The complexities and nuances of analyzing the genome of Drosophila ananassae and its Wolbachia endosymbiont
JournalG3: Genes, Genomes, Genetics
PublisherGenetics Society of America
MetadataShow full item record
AbstractIn "Retrotransposons Are the Major Contributors to the Expansion of the Drosophila ananassae Muller F Element," Leung et al. (2017) improved contigs attributed to the Muller F element from the original CAF1 assembly, and used them to conclude that most of the sequence expansion of the fourth chromosome of D. ananassae is due to a higher transposon load than previously thought, but is not due to Wolbachia DNA integrations. While we do not disagree with the first conclusion, the authors base their second conclusion on the lack of homology detected between their improved CAF1 genome assembly attributed to D. ananassae and reference Wolbachia genomes. While the consensus CAF1 genome assembly lacks any sequence similarity to the reference genome of the Wolbachia endosymbiont of Drosophila melanogaster (wMel), numerous studies from multiple laboratories provide experimental support for a large lateral/horizontal gene transfer (LGT) of a Wolbachia genome into this D. ananassae line. As such, we strongly suspect that the original whole genome assembly was either constructed after the removal of all Wolbachia reads, or that Wolbachia sequences were directly removed from the contigs in the CAF1 assembly. Hence, Leung et al. (2017) could not have identified the Wolbachia LGT using the CAF1 assembly. This manuscript by Leung et al. (2017) highlights that an assembly of the Wolbachia sequence reads and their mate pairs was erroneously attributed solely to the Wolbachia endosymbiont, albeit before we understood the extent of LGT in D. ananassae. As such, we recommend that the sequences deposited at the National Center for Biotechnology Information (NCBI) under PRJNA13365 should not be attributed to Wolbachia endosymbiont of D. ananassae, but should have their taxonomy reclassified by NCBI as "Unclassified sequences." As our knowledge about genome biology improves, we need to reconsider and reanalyze earlier genomes removing the prejudice introduced from now defunct paradigms. © 2018 Dunning Hotopp and Klasson.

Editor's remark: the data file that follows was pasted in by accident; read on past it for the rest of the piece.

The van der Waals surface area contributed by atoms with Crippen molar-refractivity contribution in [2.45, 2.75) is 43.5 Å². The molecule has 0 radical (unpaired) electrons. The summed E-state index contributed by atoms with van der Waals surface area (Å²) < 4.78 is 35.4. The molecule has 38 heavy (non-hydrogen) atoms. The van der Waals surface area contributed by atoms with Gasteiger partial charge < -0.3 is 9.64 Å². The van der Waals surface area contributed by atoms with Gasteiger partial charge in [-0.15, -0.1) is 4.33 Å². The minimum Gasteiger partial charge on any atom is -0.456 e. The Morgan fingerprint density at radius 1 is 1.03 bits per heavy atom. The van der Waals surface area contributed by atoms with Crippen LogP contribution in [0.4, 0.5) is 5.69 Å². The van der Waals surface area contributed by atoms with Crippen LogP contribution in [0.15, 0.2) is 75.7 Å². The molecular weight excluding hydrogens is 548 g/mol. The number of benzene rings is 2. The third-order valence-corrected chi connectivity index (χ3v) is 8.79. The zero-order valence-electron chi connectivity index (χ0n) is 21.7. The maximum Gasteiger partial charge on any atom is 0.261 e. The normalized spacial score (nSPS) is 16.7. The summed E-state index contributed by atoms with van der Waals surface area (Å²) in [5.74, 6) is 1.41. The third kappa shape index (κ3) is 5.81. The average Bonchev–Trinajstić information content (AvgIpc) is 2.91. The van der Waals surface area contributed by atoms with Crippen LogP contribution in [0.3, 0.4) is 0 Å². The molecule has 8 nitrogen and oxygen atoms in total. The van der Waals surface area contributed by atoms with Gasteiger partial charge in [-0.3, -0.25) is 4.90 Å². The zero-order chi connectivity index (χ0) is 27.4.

SponsorsThis work was supported by the National Institutes of Health through an NIH Director's Transformative Research Award (1-R01-CA206188) and the National Science Foundation Advances in Biological Informatics (ABI-1457957) to J.C.D.H.
Identifier to cite or link to this itemhttps://www.scopus.com/inward/record.uri?eid=2-s2.0-85039954213&doi=10.1534%2fg3.117.300164&partnerID=40&md5=5f284586b9c58d70fe38c6dc4facb02d; http://hdl.handle.net/10713/8814